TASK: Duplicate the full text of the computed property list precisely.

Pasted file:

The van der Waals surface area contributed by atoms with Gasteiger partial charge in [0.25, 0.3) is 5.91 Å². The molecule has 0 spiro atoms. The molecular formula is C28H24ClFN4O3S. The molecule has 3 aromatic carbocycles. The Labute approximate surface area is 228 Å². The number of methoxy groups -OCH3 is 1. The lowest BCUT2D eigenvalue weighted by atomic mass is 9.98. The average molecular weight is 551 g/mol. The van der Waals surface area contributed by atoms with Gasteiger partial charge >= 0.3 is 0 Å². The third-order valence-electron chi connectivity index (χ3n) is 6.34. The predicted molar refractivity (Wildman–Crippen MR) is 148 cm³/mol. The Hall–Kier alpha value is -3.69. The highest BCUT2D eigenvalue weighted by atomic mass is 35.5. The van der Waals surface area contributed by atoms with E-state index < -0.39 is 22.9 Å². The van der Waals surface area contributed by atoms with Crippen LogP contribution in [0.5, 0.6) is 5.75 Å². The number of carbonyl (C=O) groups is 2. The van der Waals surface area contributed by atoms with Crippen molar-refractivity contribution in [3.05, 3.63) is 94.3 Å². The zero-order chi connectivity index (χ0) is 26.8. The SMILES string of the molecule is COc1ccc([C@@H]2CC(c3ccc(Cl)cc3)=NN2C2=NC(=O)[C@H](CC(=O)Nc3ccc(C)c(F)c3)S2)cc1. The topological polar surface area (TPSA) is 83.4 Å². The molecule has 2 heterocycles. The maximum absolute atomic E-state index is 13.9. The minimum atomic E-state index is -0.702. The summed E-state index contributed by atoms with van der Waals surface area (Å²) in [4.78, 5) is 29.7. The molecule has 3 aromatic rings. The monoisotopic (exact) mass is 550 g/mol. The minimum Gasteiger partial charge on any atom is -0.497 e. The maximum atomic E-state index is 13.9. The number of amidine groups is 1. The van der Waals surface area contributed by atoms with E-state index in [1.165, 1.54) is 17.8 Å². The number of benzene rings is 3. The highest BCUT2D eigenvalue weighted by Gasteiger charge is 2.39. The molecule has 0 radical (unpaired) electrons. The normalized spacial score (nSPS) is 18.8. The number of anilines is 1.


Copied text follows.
The van der Waals surface area contributed by atoms with Gasteiger partial charge in [0.25, 0.3) is 5.91 Å². The molecule has 0 spiro atoms. The molecular formula is C28H24ClFN4O3S. The molecule has 3 aromatic carbocycles. The Labute approximate surface area is 228 Å². The number of methoxy groups -OCH3 is 1. The lowest BCUT2D eigenvalue weighted by atomic mass is 9.98. The average molecular weight is 551 g/mol. The van der Waals surface area contributed by atoms with Gasteiger partial charge >= 0.3 is 0 Å². The third-order valence-electron chi connectivity index (χ3n) is 6.34. The predicted molar refractivity (Wildman–Crippen MR) is 148 cm³/mol. The Hall–Kier alpha value is -3.69. The highest BCUT2D eigenvalue weighted by atomic mass is 35.5. The van der Waals surface area contributed by atoms with E-state index < -0.39 is 22.9 Å². The van der Waals surface area contributed by atoms with Crippen LogP contribution in [0.5, 0.6) is 5.75 Å². The number of carbonyl (C=O) groups is 2. The van der Waals surface area contributed by atoms with Crippen molar-refractivity contribution in [3.05, 3.63) is 94.3 Å². The zero-order chi connectivity index (χ0) is 26.8. The SMILES string of the molecule is COc1ccc([C@@H]2CC(c3ccc(Cl)cc3)=NN2C2=NC(=O)[C@H](CC(=O)Nc3ccc(C)c(F)c3)S2)cc1. The topological polar surface area (TPSA) is 83.4 Å². The molecule has 2 heterocycles. The maximum absolute atomic E-state index is 13.9. The minimum atomic E-state index is -0.702. The summed E-state index contributed by atoms with van der Waals surface area (Å²) in [4.78, 5) is 29.7. The molecule has 3 aromatic rings. The monoisotopic (exact) mass is 550 g/mol. The minimum Gasteiger partial charge on any atom is -0.497 e. The maximum atomic E-state index is 13.9. The number of amidine groups is 1. The van der Waals surface area contributed by atoms with E-state index in [1.165, 1.54) is 17.8 Å². The number of benzene rings is 3. The highest BCUT2D eigenvalue weighted by Gasteiger charge is 2.39. The molecule has 0 radical (unpaired) electrons. The normalized spacial score (nSPS) is 18.8. The number of anilines is 1.